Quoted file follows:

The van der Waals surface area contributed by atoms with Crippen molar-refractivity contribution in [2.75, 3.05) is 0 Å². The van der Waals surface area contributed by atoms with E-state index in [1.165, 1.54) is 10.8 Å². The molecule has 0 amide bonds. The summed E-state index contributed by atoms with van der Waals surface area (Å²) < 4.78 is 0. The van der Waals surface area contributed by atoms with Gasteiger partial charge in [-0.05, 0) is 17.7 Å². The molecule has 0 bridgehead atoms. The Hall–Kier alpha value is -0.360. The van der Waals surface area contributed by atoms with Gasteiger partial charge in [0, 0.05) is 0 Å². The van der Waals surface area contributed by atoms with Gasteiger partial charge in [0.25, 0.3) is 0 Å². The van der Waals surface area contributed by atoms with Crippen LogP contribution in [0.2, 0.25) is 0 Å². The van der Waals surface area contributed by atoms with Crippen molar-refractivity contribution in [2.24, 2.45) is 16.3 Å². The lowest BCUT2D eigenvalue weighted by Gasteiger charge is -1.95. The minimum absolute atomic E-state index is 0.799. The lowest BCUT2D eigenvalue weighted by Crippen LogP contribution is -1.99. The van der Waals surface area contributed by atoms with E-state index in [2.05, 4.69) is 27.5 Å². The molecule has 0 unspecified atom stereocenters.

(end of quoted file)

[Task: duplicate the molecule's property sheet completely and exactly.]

The van der Waals surface area contributed by atoms with Crippen molar-refractivity contribution in [2.75, 3.05) is 0 Å². The van der Waals surface area contributed by atoms with E-state index in [1.165, 1.54) is 10.8 Å². The molecule has 0 amide bonds. The summed E-state index contributed by atoms with van der Waals surface area (Å²) < 4.78 is 0. The van der Waals surface area contributed by atoms with Gasteiger partial charge in [-0.05, 0) is 17.7 Å². The molecule has 0 bridgehead atoms. The Hall–Kier alpha value is -0.360. The van der Waals surface area contributed by atoms with Gasteiger partial charge in [0, 0.05) is 0 Å². The van der Waals surface area contributed by atoms with Gasteiger partial charge in [0.25, 0.3) is 0 Å². The van der Waals surface area contributed by atoms with Crippen LogP contribution in [0.2, 0.25) is 0 Å². The van der Waals surface area contributed by atoms with Crippen molar-refractivity contribution in [2.24, 2.45) is 16.3 Å². The lowest BCUT2D eigenvalue weighted by Gasteiger charge is -1.95. The minimum absolute atomic E-state index is 0.799. The lowest BCUT2D eigenvalue weighted by Crippen LogP contribution is -1.99. The van der Waals surface area contributed by atoms with E-state index in [2.05, 4.69) is 27.5 Å². The molecule has 0 unspecified atom stereocenters.